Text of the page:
Kamran Bokhari and Faysal Itani discuss Lebanon’s multiple crises and the Beirut port explosion that served as a culmination of the problems the country is facing.
Itani says the port explosion was the result of decades of corruption that led the Lebanese government and public services to failure. After the civil war, Lebanon functioned under an arrangement that was supposed to help the country transform to a liberal democracy, but that transformation never took place. Now, amid an unprecedented economic crisis, Itani says Lebanon is far from the path to recovery and is on the verge of becoming a “robber baron state” in which the elite divide the spoils of the economy and the population is left behind.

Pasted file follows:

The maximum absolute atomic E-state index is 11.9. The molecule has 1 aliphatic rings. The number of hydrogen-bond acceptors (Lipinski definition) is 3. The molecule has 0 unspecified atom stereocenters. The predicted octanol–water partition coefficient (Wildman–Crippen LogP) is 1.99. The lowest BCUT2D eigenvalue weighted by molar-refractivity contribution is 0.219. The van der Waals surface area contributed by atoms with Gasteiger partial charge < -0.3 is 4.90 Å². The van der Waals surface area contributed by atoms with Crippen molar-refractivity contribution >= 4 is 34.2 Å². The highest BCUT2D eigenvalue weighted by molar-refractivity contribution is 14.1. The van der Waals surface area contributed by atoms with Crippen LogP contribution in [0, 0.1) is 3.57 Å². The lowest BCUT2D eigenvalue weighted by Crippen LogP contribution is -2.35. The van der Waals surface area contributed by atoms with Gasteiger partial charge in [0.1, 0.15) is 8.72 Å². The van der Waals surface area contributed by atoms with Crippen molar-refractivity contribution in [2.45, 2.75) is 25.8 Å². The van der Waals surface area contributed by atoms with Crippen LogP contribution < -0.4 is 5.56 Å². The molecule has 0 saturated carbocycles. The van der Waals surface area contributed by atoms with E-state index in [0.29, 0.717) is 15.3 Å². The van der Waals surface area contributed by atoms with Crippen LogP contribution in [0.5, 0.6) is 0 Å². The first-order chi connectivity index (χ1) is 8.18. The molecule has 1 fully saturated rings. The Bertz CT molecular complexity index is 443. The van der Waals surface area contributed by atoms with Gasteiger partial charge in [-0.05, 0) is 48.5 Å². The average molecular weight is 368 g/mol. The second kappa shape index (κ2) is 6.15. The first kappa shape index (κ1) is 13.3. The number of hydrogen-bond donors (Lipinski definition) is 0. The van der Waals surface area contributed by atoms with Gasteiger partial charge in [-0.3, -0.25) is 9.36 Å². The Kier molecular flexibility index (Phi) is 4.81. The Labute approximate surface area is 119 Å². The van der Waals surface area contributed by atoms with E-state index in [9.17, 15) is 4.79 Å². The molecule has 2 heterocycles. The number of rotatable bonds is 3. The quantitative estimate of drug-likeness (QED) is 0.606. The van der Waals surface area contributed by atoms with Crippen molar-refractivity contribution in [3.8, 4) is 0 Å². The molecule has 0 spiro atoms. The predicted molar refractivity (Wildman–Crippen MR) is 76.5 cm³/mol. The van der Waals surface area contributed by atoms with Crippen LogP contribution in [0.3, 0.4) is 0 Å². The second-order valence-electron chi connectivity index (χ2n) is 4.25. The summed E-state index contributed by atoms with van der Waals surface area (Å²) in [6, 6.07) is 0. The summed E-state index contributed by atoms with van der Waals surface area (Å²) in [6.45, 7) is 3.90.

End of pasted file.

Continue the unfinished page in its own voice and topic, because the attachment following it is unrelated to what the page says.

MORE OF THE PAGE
There is a chance that the Lebanese elite could change and work more to benefit the people, Itani says – either out of a sense of enlightened self-interest, or out of fear of the pressure rising from the streets in the form of growing opposition. Itani also says that while the government may be lost, the regime – the overall structure that keeps business as usual operating in Lebanon – is very robust.
Bokhari and Itani also discuss Hezbollah’s rise, its current role in both Lebanon and Syria, and how relations between Lebanon and Syria have morphed over the years.
The views expressed in this podcast are those of the guests and not an official policy or position of the Newlines Institute.